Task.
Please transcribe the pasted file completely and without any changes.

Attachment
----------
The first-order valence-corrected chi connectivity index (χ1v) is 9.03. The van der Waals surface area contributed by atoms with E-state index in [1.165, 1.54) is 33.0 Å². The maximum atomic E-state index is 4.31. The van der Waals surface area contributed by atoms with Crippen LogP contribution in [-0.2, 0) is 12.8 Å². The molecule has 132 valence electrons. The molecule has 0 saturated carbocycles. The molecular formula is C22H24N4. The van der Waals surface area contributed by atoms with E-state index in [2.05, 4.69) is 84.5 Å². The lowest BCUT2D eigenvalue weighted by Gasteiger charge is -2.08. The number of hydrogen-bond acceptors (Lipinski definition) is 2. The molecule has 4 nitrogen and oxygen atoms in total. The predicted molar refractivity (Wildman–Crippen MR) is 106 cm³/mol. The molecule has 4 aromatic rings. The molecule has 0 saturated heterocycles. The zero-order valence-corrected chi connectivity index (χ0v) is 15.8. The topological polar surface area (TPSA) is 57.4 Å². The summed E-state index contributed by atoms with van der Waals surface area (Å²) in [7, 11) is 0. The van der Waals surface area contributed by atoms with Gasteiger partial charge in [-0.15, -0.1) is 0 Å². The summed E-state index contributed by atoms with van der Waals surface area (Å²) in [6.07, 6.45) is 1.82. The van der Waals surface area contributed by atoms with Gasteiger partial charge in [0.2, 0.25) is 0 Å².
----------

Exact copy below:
The first-order valence-corrected chi connectivity index (χ1v) is 9.03. The van der Waals surface area contributed by atoms with E-state index in [1.165, 1.54) is 33.0 Å². The maximum atomic E-state index is 4.31. The van der Waals surface area contributed by atoms with Crippen LogP contribution in [-0.2, 0) is 12.8 Å². The molecule has 132 valence electrons. The molecule has 0 saturated carbocycles. The molecular formula is C22H24N4. The van der Waals surface area contributed by atoms with E-state index in [2.05, 4.69) is 84.5 Å². The lowest BCUT2D eigenvalue weighted by Gasteiger charge is -2.08. The number of hydrogen-bond acceptors (Lipinski definition) is 2. The molecule has 4 nitrogen and oxygen atoms in total. The predicted molar refractivity (Wildman–Crippen MR) is 106 cm³/mol. The molecule has 4 aromatic rings. The molecule has 0 saturated heterocycles. The zero-order valence-corrected chi connectivity index (χ0v) is 15.8. The topological polar surface area (TPSA) is 57.4 Å². The summed E-state index contributed by atoms with van der Waals surface area (Å²) in [7, 11) is 0. The van der Waals surface area contributed by atoms with Gasteiger partial charge in [-0.15, -0.1) is 0 Å². The summed E-state index contributed by atoms with van der Waals surface area (Å²) in [6.07, 6.45) is 1.82. The van der Waals surface area contributed by atoms with Gasteiger partial charge in [0.2, 0.25) is 0 Å².